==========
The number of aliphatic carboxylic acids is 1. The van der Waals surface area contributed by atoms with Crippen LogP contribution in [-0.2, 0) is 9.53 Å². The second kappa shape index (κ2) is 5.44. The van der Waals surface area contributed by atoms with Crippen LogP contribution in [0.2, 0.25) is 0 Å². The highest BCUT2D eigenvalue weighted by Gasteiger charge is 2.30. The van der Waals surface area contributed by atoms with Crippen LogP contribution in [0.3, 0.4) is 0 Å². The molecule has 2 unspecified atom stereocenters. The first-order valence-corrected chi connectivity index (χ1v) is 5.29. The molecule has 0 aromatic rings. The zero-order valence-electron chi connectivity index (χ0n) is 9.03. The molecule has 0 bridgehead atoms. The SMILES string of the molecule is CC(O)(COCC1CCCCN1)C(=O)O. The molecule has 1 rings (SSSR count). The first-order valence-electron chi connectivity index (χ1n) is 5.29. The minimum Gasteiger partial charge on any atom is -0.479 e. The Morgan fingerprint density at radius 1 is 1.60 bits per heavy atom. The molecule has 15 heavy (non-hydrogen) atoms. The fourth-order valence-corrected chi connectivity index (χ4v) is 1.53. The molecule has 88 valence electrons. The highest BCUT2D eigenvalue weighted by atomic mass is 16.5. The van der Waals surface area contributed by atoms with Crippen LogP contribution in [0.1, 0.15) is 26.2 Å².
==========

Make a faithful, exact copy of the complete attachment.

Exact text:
The number of aliphatic carboxylic acids is 1. The van der Waals surface area contributed by atoms with Crippen LogP contribution in [-0.2, 0) is 9.53 Å². The second kappa shape index (κ2) is 5.44. The van der Waals surface area contributed by atoms with Crippen LogP contribution in [0.2, 0.25) is 0 Å². The highest BCUT2D eigenvalue weighted by Gasteiger charge is 2.30. The van der Waals surface area contributed by atoms with Crippen LogP contribution in [0.3, 0.4) is 0 Å². The molecule has 2 unspecified atom stereocenters. The first-order valence-corrected chi connectivity index (χ1v) is 5.29. The molecule has 0 aromatic rings. The zero-order valence-electron chi connectivity index (χ0n) is 9.03. The molecule has 0 bridgehead atoms. The SMILES string of the molecule is CC(O)(COCC1CCCCN1)C(=O)O. The molecule has 1 rings (SSSR count). The first-order valence-electron chi connectivity index (χ1n) is 5.29. The minimum Gasteiger partial charge on any atom is -0.479 e. The Morgan fingerprint density at radius 1 is 1.60 bits per heavy atom. The molecule has 15 heavy (non-hydrogen) atoms. The fourth-order valence-corrected chi connectivity index (χ4v) is 1.53. The molecule has 88 valence electrons. The highest BCUT2D eigenvalue weighted by atomic mass is 16.5. The van der Waals surface area contributed by atoms with Crippen LogP contribution in [0.1, 0.15) is 26.2 Å².